How fear, blame lie at the root of mass hysteria surrounding incidents like the braid-chopping one
Each event whether monkey man, braid women, or the much-saluted Ganesh becomes a fable unfolding the symptoms of trust and the contours of suspicion and anxietyanalysis Updated: Aug 08, 2017 08:21 IST
Fear and anxiety often demand an articulation of a public performance. When it reaches the level of panic, it acquires an epidemic quality of a spectacle, rampant when it is present, forgotten and almost mysterious when it is over. Some of these events have a devastating effect on the psyche of a society. One can think of a witch hunt, the great inquisitions or even the stock market crash of 1930. Such panics, from being invitations to storytelling, often reveal the repressions of a society. All it needs is a rumour, an audience prone to gossip and anxiety, and the gruesome episode begins.
One recent example was the Ganapati Festival but it had an almost endearing quality to it. I remember colleagues of mine in Delhi who went to temples to see the phenomenon came back feeling blessed. When I smiled sceptically, one of them explained to me “It is not how many academic degrees you have. You have to believe to see it. It is like punya. If you don’t have it, you can learn it.” Another said, a pujari whose temple was not the site of miracles has gone to the hills to meditate, do penance because he feels he has missed out. I offered to go to the hills but another said, “Don’t laugh at us, you have not been touched by God as we have. This is a faith which you won’t understand. To believe is to be blessed.” I felt left out as Ganapati looked indifferently at me.
I consoled myself by reading about a rationalists meeting, reading an edit about scientific temper. Why do such epidemics occur so often?
I was reading about the braid cutting phenomena. Women in Haryana are falling asleep or falling unconscious and coming awake to discover their hair has been cut. Panic spreads quietly across town and women shut doors to keep out the evil force. While the Ganesh episode had a touch of the comic, the braid episode evokes the right touch of the sinister, the lethal. Where innocence ends, and conspiracy begins is difficult to decipher. Rationality dismisses the event but rationality cannot explain it.
Reading the origins of such an event, one senses a sequence. It usually is triggered, often innocuously, in moments of anxiety where the first event seems almost a joke, carrying the touch of the incredulous. It looks like a prank but is never fully dismissed as such. By the third or fourth report, rumour has acquired a tenacity, a vector of its own. Forces of law and order are summoned but they make little sense of it. They ask people to be cautious, adding a few layers of paranoia to the anxiety. Explanations do not explain. Lucky charms seems to guarantee more safety than police escorts and cow dung and turmeric, usually used to keep people at bay, become popular. Warding off evil becomes a local cottage industry as a community waits to zero in on the next report. It is generally a vulnerable group that is targeted, children, women and the victims have an ambivalent status. They are both complainants and rumour-mongers. Forensic experts collect the braid for analysis but forensics is little match for witchcraft as the anxiety spreads. It is eerie watching official rationality and irrationality battle but what makes it sinister is the element of violence as superstition inevitably searches for a scapegoat as a cause. A Dalit woman, a migrant worker, a minority group meets a gory death that changes the narrative. The victim as complainant has an innocuous story but rumours provide the agency of the narrative. The police then find their own scapegoats but few look at the social profile of anxiety, mobility, displacement, the appearance of a modernity that does not answer questions of meaning. Indeed, people prefer collective insanity to an individual recognition of problems.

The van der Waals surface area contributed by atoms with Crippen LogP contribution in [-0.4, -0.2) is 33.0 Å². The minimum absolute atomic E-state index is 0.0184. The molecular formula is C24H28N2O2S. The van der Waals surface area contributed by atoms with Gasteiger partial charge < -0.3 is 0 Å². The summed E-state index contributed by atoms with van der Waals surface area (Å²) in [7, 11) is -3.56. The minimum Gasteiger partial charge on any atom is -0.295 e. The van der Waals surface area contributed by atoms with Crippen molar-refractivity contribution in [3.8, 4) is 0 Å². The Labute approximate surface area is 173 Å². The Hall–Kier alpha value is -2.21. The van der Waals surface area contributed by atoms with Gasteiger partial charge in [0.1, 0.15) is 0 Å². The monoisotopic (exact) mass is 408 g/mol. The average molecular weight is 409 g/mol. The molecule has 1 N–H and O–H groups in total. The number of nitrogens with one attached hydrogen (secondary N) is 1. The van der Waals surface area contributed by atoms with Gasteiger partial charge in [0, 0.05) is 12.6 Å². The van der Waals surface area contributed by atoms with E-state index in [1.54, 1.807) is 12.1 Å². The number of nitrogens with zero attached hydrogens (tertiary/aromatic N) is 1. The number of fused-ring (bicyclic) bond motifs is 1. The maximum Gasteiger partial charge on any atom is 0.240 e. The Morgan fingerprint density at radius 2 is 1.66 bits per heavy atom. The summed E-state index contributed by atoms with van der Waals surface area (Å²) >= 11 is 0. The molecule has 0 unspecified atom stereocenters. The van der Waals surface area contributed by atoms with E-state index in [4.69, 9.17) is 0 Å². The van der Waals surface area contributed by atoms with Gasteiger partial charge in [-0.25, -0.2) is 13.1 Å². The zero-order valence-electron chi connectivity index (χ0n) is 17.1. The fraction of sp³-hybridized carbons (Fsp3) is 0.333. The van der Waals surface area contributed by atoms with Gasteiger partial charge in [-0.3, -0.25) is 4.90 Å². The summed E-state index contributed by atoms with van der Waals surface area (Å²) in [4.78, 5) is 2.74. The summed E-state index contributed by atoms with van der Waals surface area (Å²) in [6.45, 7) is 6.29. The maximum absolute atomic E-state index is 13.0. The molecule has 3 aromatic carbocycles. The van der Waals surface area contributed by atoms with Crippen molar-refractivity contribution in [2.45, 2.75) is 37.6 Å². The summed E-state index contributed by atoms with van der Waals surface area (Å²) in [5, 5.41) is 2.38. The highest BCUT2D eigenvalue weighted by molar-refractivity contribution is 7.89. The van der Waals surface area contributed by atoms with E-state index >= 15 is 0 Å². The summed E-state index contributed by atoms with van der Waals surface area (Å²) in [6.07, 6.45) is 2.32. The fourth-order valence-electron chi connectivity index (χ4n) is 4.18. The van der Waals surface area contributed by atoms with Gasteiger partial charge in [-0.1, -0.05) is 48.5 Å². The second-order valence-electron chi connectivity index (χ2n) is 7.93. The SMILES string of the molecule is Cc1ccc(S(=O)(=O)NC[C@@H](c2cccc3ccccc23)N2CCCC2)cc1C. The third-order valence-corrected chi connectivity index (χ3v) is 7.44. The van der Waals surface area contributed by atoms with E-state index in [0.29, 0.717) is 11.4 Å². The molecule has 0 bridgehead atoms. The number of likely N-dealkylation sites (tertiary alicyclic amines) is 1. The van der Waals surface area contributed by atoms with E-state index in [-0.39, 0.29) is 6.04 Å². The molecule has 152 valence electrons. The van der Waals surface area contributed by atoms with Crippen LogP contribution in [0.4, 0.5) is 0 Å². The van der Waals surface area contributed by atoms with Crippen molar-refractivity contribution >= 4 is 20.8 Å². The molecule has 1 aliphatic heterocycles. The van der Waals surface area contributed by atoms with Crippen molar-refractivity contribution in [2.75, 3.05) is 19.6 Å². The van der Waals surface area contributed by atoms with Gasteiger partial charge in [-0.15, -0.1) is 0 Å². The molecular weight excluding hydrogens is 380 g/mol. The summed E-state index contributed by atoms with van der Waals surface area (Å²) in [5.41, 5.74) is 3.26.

Rumour constructs a monster, a demonology which is always amorphous. What it smashes is the usual routine of domestic life as suspicion cuts down on interaction and a fortress complex develops. There is a predictable quality of narratives. What one misses is the presence of groups, civil society activists, doctors who can tackle the event, civil society activists to initiate panchayat meetings. As hysteria mounts, violence increases. Yet a few weeks later after the ‘criminal’ is caught, few are able to explain what happened. Social scientists rarely follow up. The standard explanations hardly explain. The weak and susceptible are often accused of magnifying attention on them. Yet these words look as if a lot of the script is missing. Just as we have early warning groups to predict a stock market crash, we need groups that examine such explosions of irrationality as symptoms of what such societies are going through. Each event whether monkey man, braid women, or the much-saluted Ganesh becomes a fable unfolding the symptoms of trust and the contours of suspicion and anxiety. Scenarios of this kind will become more critical as society faces tensions it cannot comprehend at the level of folklore. Here, the Ojha and the Shaman may be as necessary as the psychiatrist. Such crises can be a moment of collaboration between our different psychiatric systems. Constructing such epidemics as mere law and order problems adds little to understanding or healing.
Shiv Visvanathan is Professor, Jindal Global Law School and Director, Centre for the Study of Knowledge Systems, O.P. Jindal Global University.
The views expressed are personal